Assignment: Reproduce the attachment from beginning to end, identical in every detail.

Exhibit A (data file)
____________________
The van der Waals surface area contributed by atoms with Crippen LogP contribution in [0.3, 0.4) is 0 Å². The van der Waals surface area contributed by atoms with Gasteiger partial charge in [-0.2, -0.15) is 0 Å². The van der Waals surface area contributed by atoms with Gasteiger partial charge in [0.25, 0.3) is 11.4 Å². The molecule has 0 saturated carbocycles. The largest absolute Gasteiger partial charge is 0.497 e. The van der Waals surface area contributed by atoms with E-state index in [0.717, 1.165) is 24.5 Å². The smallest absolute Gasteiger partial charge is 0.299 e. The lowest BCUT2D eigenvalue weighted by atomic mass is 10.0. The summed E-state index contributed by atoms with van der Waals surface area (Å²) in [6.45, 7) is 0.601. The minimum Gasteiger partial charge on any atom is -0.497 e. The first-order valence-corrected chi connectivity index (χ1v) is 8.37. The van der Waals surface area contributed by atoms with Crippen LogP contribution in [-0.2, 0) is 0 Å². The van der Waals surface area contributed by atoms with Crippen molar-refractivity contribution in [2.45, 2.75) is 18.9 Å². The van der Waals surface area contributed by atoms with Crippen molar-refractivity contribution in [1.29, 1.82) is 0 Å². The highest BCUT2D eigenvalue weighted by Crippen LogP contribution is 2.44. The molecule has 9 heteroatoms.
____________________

The van der Waals surface area contributed by atoms with Crippen LogP contribution in [0.3, 0.4) is 0 Å². The van der Waals surface area contributed by atoms with Gasteiger partial charge in [-0.2, -0.15) is 0 Å². The van der Waals surface area contributed by atoms with Gasteiger partial charge in [0.25, 0.3) is 11.4 Å². The molecule has 0 saturated carbocycles. The largest absolute Gasteiger partial charge is 0.497 e. The van der Waals surface area contributed by atoms with E-state index in [0.717, 1.165) is 24.5 Å². The smallest absolute Gasteiger partial charge is 0.299 e. The lowest BCUT2D eigenvalue weighted by atomic mass is 10.0. The summed E-state index contributed by atoms with van der Waals surface area (Å²) in [6.45, 7) is 0.601. The minimum Gasteiger partial charge on any atom is -0.497 e. The first-order valence-corrected chi connectivity index (χ1v) is 8.37. The van der Waals surface area contributed by atoms with Crippen LogP contribution in [-0.2, 0) is 0 Å². The van der Waals surface area contributed by atoms with Crippen molar-refractivity contribution in [2.45, 2.75) is 18.9 Å². The van der Waals surface area contributed by atoms with Crippen molar-refractivity contribution in [1.29, 1.82) is 0 Å². The highest BCUT2D eigenvalue weighted by Crippen LogP contribution is 2.44. The molecule has 9 heteroatoms.